Simply because you are “only a mother” and are at home with the child all the time you will be able to teach him all he needs to know. Homeschooling is a full time, time consuming business and unfortunately housework does not go away because children are there. This means the first thing the child will learn is to help around the home and if the child is a boy, when he marries, his wife will bless you for this. He will never grow up not knowing how to wipe the dishes or open a can of soup. You will give him “on the job” life training.


When you go to the supermarket he will go with you and he will learn the how, what and why of shopping for your family with your budget. There will be no formal lessons. It will just happen naturally. The things we “catch” from our parents are the things we remember the longest. This natural learning was a great blessing to our family when I was ill because I was unable for many months to shop for myself. The children just took over both this and running the family, not an easy job when the youngest was only eighteen months old. If we had not spent so many years together life would have been far more complicated and my husband would not have coped.


As a mother, you will take your children to other places too. While children at school are having lessons about cheque accounts and other banking facilities your children will be having practical lessons. We all have our own ideas, preferences and individual needs in this area and it is far better for a child to learn from their family than from a teacher who may have ideas which the parents do not agree with. One of my children letter boxed pamphlets and through this became very familiar with key-card accounts, monthly statements and weekly payments of wages. Later she learnt about investment accounts.


Your children will see the doctor, dentist, greengrocer and even visit the Medicare office. You can make your own list. Our children, for example, have also spent time in courts seeing how they work, as their father had to attend the Equal Opportunity Board and the Magistrates Court. This resulted in them learning how our justice system operated.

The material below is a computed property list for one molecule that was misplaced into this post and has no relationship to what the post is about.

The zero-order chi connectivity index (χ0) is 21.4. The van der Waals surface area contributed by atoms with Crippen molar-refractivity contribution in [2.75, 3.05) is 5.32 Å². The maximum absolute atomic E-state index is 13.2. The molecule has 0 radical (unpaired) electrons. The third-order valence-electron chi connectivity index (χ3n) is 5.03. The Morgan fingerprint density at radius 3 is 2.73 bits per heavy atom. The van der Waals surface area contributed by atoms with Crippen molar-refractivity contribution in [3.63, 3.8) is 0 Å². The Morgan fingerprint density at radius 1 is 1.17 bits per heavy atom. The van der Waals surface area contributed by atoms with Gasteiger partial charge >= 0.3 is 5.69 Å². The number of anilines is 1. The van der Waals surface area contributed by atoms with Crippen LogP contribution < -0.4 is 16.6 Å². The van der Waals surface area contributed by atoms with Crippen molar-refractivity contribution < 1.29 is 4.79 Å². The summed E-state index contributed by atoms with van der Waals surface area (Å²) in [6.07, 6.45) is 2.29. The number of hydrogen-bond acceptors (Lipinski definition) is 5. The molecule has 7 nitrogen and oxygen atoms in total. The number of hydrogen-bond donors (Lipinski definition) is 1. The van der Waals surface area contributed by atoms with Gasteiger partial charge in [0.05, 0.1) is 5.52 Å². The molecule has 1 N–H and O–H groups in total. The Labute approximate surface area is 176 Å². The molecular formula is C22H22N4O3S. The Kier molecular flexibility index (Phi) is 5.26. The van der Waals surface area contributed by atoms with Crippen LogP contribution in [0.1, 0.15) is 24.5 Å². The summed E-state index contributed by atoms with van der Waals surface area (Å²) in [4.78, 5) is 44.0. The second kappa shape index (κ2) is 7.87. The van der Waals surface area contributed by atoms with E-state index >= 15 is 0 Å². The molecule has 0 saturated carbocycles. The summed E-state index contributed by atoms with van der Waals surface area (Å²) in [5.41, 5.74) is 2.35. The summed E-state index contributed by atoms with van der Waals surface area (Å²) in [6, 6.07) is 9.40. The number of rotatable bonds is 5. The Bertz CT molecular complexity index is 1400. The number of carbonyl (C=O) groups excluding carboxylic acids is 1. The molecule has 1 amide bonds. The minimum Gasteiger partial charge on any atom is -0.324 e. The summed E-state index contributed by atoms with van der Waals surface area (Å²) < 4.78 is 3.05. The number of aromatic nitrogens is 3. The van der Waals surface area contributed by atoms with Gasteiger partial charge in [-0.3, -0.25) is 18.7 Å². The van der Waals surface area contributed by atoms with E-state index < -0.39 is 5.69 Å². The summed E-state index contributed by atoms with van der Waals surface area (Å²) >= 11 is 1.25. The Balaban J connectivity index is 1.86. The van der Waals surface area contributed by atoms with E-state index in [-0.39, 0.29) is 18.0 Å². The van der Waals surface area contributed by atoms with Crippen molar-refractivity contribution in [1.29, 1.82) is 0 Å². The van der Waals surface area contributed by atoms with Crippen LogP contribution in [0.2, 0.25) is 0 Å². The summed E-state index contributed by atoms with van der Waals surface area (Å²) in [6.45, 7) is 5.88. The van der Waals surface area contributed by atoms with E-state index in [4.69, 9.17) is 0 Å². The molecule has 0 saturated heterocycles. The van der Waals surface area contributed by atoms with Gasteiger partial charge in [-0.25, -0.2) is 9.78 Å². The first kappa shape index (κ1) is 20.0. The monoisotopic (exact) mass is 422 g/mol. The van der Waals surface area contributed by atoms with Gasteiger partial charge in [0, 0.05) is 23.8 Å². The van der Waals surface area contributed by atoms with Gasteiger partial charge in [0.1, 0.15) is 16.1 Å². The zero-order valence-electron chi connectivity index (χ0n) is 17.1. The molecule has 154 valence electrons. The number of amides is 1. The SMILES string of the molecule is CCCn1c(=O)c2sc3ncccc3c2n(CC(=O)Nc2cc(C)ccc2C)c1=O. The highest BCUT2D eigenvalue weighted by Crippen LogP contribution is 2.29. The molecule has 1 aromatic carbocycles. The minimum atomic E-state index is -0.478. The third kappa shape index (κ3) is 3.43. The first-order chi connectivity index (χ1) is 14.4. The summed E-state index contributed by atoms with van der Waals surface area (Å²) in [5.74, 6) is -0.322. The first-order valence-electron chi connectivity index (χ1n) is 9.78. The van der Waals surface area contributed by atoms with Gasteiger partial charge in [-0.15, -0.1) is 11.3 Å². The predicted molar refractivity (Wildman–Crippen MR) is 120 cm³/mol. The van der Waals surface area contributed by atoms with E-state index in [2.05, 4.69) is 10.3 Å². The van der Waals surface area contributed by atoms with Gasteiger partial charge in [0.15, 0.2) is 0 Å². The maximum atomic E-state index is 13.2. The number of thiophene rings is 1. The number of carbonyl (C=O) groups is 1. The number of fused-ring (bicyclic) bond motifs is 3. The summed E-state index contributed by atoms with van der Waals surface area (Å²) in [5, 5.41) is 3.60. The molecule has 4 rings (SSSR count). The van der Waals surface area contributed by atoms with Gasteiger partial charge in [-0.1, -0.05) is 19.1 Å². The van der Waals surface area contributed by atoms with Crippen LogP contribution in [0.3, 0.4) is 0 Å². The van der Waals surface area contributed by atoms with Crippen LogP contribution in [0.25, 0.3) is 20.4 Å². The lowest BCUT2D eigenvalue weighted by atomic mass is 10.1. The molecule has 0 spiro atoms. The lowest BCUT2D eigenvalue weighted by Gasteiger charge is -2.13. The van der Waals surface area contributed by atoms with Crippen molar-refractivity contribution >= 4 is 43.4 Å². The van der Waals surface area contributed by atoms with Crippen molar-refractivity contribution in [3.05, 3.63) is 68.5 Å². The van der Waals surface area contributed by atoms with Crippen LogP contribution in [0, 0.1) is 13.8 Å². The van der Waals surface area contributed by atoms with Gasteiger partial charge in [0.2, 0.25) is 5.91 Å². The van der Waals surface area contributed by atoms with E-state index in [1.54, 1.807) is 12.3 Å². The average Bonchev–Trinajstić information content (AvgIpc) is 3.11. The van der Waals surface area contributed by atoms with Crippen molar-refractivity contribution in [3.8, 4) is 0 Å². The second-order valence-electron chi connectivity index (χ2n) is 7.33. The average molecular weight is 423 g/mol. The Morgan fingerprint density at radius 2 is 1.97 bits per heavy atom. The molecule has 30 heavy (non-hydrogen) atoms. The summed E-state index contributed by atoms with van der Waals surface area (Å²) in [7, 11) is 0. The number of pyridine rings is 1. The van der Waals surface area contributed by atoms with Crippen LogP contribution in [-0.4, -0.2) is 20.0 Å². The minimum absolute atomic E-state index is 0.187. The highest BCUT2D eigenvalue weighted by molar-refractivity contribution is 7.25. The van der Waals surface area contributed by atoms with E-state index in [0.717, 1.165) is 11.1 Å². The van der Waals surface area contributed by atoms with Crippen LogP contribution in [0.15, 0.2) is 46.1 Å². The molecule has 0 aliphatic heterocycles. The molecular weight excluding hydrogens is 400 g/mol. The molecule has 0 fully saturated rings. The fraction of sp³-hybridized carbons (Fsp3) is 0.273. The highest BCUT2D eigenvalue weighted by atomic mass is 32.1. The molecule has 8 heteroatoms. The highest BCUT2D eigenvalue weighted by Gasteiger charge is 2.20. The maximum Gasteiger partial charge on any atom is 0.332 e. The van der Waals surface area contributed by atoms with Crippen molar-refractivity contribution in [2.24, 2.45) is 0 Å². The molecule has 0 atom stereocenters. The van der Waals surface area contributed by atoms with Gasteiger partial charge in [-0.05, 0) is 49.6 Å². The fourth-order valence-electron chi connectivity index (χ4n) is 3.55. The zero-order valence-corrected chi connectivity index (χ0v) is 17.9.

You may also teach your children first aid, cooking, sewing, knitting and pottery. Some of the things that you teach them you will learn one step ahead of them. All this will happen simply because you are a mother and your children are at home with you.


“When I have finished his schooling will he get a job or the training he needs for it?” you ask. If teaching your child is what God requires you to do, and you have trusted Him for years to help you do it, is it really likely that he will let you down at this point? Of course he won’t! Remember Matthew 6:33 says “ALL THESE THINGS WILL BE ADDED UNTO YOU”.  If God calls your child to be a doctor then He will provide a way for your child to become one. If He doesn’t provide a way then you can know for sure that God did not call him to be a doctor.


My eldest daughter was accepted into Business College, which is now classed as Tertiary Education, simply on the basis of a test they gave her at the time. We were asked if she had completed, not passed, year ten, but at no time were we asked for a piece of paper to prove it. A friend’s son was accepted for a university course after speaking to the Head of the Department.


More than half those entering TAFE or University do not sit the year twelve exam. Most employers ask that you have completed a particular year and then give the applicant a general aptitude test. Teaching your child at home is more likely to be an advantage than a liability. At least they will be able to read and spell. I know of no illiterate long term homeschoolers.


Even though you may be “only a mother” you can homeschool because you are uniquely qualified as only his mother can be. It will be the hardest task that you will face in your life and you’ll have to take every step trusting the Lord to show you the way, read Joshua 1:3-9. The longer you homeschool, the harder it can become in some ways but you will never find a more rewarding job. As you watch your children grow and mature and develop a relationship with Him, you will know the joy of seeing them follow the Lord and be used by Him. When you finally stand before the judgement seat He will say, “Well done, good and faithful servant,” and all because you were only a mother.